THE transference of executive power from one administration to the next, while elegant in concept, is often not so pretty in practice. For a member of an outgoing administration, the time between the first Tuesday in November and the inaugural in January is too often spent in confusion, in anger, on a well-deserved vacation, or in search of employment.
Often, very little thought is given to the transfer of what the outgoing officeholders learned while they held the public trust. That's an unfortunate byproduct of the winner-take-all election cycle that political parties and the media have created every four years. George Washington warned of the excesses of political parties, claiming that they "distract public councils, enfeeble the public administration and agitate the community with ill-founded jealousies and false alarms."
This admonition was one of several items of advice included in the first president's farewell address on Sept. 17, 1796. In that message, Washington left his countrymen a written account of the sentiments, reflections, and observations of a chief executive who had "contributed toward the organization and administration of the government the best exertions of which a very fallible judgment was capable."
The address was Washington's "political testament," a valedictory to the people who had entrusted him with the nation's highest office.
It was also an account of what he learned while holding that office: of the sanctity of the union; of the efficacy of the Constitution; of the divisiveness and distractions of political parties; of the importance of separating federal departments and functions; of the need for a dispassionate foreign policy.
On Monday, Jan. 11 at the campus of American University, an unpretentious yet similar "debriefing" was given by US Secretary of Education Lamar Alexander and David Kearns, the deputy secretary, along with a few presidentially appointed members of their executive team.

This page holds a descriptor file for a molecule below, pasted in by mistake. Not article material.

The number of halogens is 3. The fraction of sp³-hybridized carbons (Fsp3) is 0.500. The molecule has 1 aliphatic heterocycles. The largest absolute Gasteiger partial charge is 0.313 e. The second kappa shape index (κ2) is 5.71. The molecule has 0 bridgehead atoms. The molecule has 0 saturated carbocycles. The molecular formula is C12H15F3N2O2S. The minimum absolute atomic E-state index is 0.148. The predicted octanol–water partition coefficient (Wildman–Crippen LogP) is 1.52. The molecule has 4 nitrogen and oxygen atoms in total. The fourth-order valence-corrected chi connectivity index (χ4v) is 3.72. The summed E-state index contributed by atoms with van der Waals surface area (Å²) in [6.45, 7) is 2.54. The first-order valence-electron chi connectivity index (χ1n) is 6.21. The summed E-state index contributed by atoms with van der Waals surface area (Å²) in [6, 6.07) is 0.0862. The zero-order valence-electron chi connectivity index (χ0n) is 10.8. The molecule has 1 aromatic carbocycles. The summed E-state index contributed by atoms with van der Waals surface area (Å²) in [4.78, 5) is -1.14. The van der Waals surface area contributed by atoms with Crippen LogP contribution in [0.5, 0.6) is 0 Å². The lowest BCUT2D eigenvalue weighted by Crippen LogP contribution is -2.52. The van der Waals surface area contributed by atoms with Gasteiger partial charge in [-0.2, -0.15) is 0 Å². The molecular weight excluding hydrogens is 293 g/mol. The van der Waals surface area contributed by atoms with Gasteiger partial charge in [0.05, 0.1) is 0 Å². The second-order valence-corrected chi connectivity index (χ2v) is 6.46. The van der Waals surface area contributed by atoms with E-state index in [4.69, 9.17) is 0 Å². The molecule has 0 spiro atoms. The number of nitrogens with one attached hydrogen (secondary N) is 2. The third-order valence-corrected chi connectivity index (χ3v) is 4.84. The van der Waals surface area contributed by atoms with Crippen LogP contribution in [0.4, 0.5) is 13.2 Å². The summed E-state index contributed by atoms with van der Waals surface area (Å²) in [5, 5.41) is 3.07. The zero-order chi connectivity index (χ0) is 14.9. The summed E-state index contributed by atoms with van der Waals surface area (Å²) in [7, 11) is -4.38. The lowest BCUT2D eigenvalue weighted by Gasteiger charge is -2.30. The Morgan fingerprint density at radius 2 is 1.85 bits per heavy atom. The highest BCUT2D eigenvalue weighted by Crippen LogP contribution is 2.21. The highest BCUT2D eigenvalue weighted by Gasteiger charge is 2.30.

The session was organized and taped for television by the Education Commission of the States (ECS), a bipartisan national organization dedicated to the furtherance of education reform in the communities and states that pay 93 percent of the country's annual education bill.
While markedly less solemn than George Washington's political testament, the American University session turned out to be a constructive venture.
Opening the meeting, Frank Newman, president of ECS, leapt quickly to the point: "What we want to find out from you who have been entrusted with federal office for the past few years are answers to the following questions: What were you doing? Why were you doing it? What did you learn?"
What ensued was lively, introspective, and historically useful. The videotape will be employed by ECS as a teaching tool for legislators, school superintendents, parents, teachers, governors, and others who may want to know what the Bush administration has been doing in education during its term in office and how that might compare with the proposals and record of the Clinton administration four years from now. Mr. Newman has already spoken with Education Secretary-designate Richard Riley about a similar
televised briefing and debriefing at the beginning and end of his term.
About the same time that the education department's "debriefing" was being prepared, Adm. James Watkins, at his office a few blocks away on Independence Avenue, was putting the finishing touches on a report of his own.
It took the form of a letter to the multitude of committees with jurisdiction over the Department of Energy's programs and appropriations. It included a thorough discussion by the outgoing secretary of the mission that he had undertaken, his successes and failures, what he had learned, and what still needed to be done.
The American University "debriefing" and the energy department's end-of-term summary may suggest a better way to conduct rites of political passage.
Why not ask Cabinet members and their senior officers to use the time between election and the end of December to prepare a written report or testament about what they set out to accomplish, what was actually done, and what was learned? That compilation of reports would be published and presented to the new Congress in early January.
In the days immediately prior to inauguration, committees with jurisdiction over the subject matter of a particular Cabinet department would make time available to hear Cabinet officers who wish to discuss or pass along any advice or recommendations they might have for the new government.
Such a process, I believe, would give dignity and purpose to the end of a term of office. It would enhance the historic record. It would clarify the sometimes mixed signals currently being sent to citizens who dare to answer a call to public service. It would provide meaning and mission for retiring officials during the time between election and inauguration.
And maybe, just maybe, it would add a scintilla of wisdom and perspective to the science and art of governance.